If you have never had a website or have only created a website on your own without help, this blog post will explain the steps my clients and I take to go from our first talk to a finished website that helps their businesses shine online.
Service-based businesses usually have one or more pages that describe the services they offer. They should also provide enough information for people to take the next step toward hiring you.
Every website needs a Contact form so that visitors have an easy online way to get in touch with you. Learn about what a Contact form should contain and where it should be placed on your website.
Like the reception area of an office, the Home page needs to contain enough cues to reassure visitors that they're in the right place and give them guidance about how to find what they need and what to do now that they're there.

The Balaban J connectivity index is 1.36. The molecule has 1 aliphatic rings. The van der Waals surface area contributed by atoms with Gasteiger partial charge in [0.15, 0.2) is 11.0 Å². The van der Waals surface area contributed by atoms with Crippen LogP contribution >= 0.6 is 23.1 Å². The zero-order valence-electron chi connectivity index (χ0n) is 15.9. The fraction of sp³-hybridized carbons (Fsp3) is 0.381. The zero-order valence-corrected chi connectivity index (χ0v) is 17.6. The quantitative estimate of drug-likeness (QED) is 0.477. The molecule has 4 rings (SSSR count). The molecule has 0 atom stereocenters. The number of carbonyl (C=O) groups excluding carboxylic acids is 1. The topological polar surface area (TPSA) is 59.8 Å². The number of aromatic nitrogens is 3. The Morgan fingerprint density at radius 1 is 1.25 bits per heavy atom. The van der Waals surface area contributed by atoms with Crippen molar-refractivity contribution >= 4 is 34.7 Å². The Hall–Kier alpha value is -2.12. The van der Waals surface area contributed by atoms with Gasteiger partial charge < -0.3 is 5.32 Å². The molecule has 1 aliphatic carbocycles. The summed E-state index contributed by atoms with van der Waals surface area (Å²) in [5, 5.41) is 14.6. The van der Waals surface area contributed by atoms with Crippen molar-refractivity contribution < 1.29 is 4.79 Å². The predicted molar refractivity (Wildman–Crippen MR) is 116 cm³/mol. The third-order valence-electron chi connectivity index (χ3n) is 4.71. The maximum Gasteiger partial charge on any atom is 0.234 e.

Your website and your domain are connected, but can be separated too.
Whenever I start working with a client, I ask the client to make one or two decisions to narrow down the design choices. The first decision I ask clients to make is to choose a large image that goes the full width of the page or choose a narrower image with some "breathing room" on either side. If they prefer a wide edge-to-edge image, there's a second decision. Do they want the navigation text to appear above the image or within the image? Making that second decision narrows down design template choices to just a few.
People have been asking me recently what they need to put on a new website. What pages do they need? What information do they need to include? It occurred to me that a website is like an old-fashioned bakery, like those I've seen in the North End section of Boston or in small European villages.
One of the first pages you create for your website is the About page. It helps customers put a face and a story to the person behind the website. You don't need to be intimidated by the prospect of what to write. Think of it as a reply to "What do you do?" when someone asks you that question at a party.